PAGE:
Andy McLoughlin: The other key trend is the mobile trend. The way that people expect to work has changed. The idea of the office as ‘four walls that you’re in from nine to five and forget about when you leave’ has disappeared. I think we are all 24-hour knowledge workers now. Combine that with the fact that we have a minicomputer which fits in the palm of our hands that is as sophisticated and powerful as the one at your desk five years ago. It’s amazing. You look at the whole industry that has blossomed around the bring-your-own-device (BYOD) phenomenon and the ability for businesses to leverage the fact that their users are spending money on hardware has changed the way that CIOs think about capital outlay.
I read an article the other week which says that in the future, everything will be provided as a service. Not just everything in work but everything you consume as well. Even your car and healthcare will be provided as a service. You can eat what you want and only pay for what you eat rather than manage this ridiculous capital expenditure at the beginning of each year.
Sramana Mitra: I did a couple of stories in the last couple of weeks. Surprisingly in both of those stories, the security issue came up. After this whole Edward Snowden episode that got huge publicity, there’s more concern now. For a while, the security concern was gone from cloud adoption. It has really accelerated cloud adoption because people were feeling comfortable putting and consuming things on the public cloud. Apparently, the security concern is coming back into the play again at every level – not just enterprises but consumers and small businesses as well. What is your observation? What are you hearing, seeing, and learning?
Andy McLoughlin: We’re seeing that as well. What we’re seeing is a slightly different security debate. As people put more and more content into the cloud that is genuinely mission-critical, I’d be very worried if it gets into the wrong hands. The debate becomes a very specific and very strong one as companies put all of their content in the cloud. We have customers that are very large consulting organizations – The World Bank, for example. We have to carry a huge amount of security. It’s becoming very real now and the security debate is changing from who accesses my content to where my content is stored. We’ve seen that’s actually as important. The data domain, the location of your data storage, the rules under which you provide access, even who developed your software and where do they sit, becomes important.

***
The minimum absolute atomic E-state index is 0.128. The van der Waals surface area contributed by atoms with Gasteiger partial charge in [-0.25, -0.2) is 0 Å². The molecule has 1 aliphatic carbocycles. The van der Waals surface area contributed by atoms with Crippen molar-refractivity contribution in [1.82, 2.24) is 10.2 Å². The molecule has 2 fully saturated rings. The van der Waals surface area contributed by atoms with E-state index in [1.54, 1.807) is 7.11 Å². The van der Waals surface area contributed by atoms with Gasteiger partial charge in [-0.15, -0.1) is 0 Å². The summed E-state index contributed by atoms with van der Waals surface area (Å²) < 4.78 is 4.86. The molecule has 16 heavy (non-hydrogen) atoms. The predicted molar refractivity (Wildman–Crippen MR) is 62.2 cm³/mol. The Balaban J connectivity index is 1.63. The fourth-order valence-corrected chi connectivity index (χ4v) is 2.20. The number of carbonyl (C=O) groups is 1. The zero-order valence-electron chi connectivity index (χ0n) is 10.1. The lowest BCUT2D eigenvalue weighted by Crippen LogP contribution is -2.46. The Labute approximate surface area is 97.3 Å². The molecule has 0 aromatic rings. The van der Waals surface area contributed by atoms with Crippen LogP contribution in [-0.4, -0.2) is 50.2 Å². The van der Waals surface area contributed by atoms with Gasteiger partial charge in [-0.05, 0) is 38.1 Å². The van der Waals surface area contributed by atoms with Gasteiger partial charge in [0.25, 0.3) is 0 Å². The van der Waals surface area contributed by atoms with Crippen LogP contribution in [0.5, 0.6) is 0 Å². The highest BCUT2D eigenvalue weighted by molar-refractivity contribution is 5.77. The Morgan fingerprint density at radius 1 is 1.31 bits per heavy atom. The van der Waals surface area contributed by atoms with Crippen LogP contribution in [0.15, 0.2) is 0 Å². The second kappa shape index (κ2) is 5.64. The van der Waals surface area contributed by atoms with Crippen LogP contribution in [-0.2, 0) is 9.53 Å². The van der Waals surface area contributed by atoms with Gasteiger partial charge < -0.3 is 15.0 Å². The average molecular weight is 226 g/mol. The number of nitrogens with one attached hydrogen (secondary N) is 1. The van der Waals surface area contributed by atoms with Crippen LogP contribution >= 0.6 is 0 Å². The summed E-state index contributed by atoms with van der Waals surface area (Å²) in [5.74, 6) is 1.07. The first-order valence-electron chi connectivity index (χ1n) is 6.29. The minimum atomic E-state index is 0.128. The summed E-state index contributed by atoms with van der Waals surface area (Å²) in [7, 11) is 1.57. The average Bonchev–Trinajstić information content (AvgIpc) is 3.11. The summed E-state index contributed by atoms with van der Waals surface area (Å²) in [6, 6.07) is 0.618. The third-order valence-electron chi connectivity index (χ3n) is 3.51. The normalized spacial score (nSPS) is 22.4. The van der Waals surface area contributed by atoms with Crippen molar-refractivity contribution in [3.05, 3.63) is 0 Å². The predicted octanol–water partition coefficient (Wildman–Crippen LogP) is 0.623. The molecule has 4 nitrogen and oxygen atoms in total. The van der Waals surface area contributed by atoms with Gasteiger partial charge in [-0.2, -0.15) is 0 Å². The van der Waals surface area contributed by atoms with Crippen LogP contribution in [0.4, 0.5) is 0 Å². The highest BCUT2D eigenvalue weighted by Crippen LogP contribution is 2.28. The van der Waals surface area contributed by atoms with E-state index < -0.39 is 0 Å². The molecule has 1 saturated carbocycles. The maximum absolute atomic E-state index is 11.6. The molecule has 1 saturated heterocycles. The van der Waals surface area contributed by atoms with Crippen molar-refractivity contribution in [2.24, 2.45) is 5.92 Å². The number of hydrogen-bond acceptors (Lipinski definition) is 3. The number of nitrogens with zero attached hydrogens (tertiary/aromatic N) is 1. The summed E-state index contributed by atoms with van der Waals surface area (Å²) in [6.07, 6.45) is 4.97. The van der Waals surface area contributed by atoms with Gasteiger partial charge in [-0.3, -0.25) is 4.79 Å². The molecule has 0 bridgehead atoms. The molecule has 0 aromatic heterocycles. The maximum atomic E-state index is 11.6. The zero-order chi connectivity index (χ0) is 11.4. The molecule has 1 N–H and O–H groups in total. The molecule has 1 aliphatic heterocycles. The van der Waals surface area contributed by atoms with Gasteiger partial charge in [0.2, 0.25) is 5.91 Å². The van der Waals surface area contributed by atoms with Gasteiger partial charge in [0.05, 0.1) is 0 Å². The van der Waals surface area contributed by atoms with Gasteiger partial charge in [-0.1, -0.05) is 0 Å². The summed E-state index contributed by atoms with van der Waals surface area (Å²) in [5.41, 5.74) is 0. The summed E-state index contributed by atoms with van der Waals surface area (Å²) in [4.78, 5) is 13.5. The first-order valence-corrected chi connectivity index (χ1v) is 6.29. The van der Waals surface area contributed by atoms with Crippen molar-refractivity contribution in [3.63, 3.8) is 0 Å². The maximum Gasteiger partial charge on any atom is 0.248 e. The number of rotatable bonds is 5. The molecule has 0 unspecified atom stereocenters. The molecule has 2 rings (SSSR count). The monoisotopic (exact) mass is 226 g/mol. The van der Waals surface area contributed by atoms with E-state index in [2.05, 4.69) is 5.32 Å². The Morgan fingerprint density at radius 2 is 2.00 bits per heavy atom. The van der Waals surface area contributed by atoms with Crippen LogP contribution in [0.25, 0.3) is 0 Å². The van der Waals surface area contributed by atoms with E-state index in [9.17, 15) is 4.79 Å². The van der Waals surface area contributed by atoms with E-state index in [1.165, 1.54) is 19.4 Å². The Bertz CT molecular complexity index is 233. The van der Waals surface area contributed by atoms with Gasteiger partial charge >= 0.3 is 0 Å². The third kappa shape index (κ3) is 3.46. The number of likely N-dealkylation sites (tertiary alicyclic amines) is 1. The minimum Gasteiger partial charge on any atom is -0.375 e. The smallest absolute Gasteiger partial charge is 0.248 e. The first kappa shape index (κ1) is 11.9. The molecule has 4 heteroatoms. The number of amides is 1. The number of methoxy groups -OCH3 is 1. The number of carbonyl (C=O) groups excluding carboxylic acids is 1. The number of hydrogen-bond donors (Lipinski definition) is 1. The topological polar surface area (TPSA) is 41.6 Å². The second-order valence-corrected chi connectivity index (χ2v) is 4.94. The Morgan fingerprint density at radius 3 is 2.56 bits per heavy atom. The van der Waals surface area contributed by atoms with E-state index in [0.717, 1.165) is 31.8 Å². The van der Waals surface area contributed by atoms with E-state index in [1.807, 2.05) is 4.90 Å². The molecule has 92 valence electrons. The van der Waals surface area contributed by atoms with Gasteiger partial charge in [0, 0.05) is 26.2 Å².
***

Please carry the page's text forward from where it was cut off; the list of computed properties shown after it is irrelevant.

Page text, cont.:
We set out a few years ago to be the most secure place to store content. Our government customers see that. As a result, we’re the only people where you can choose where you host your data – on a European data domain or a U.S. data domain. The accreditation you have to supply the Department of Defense in the U.S. or the U.K. government is very high. They care about things like, “Where do your developers sit?” or “Who has access to your content and code?” These are things that most companies don’t even care about but we really give our customers a high level of confidence in security and ownership of their data.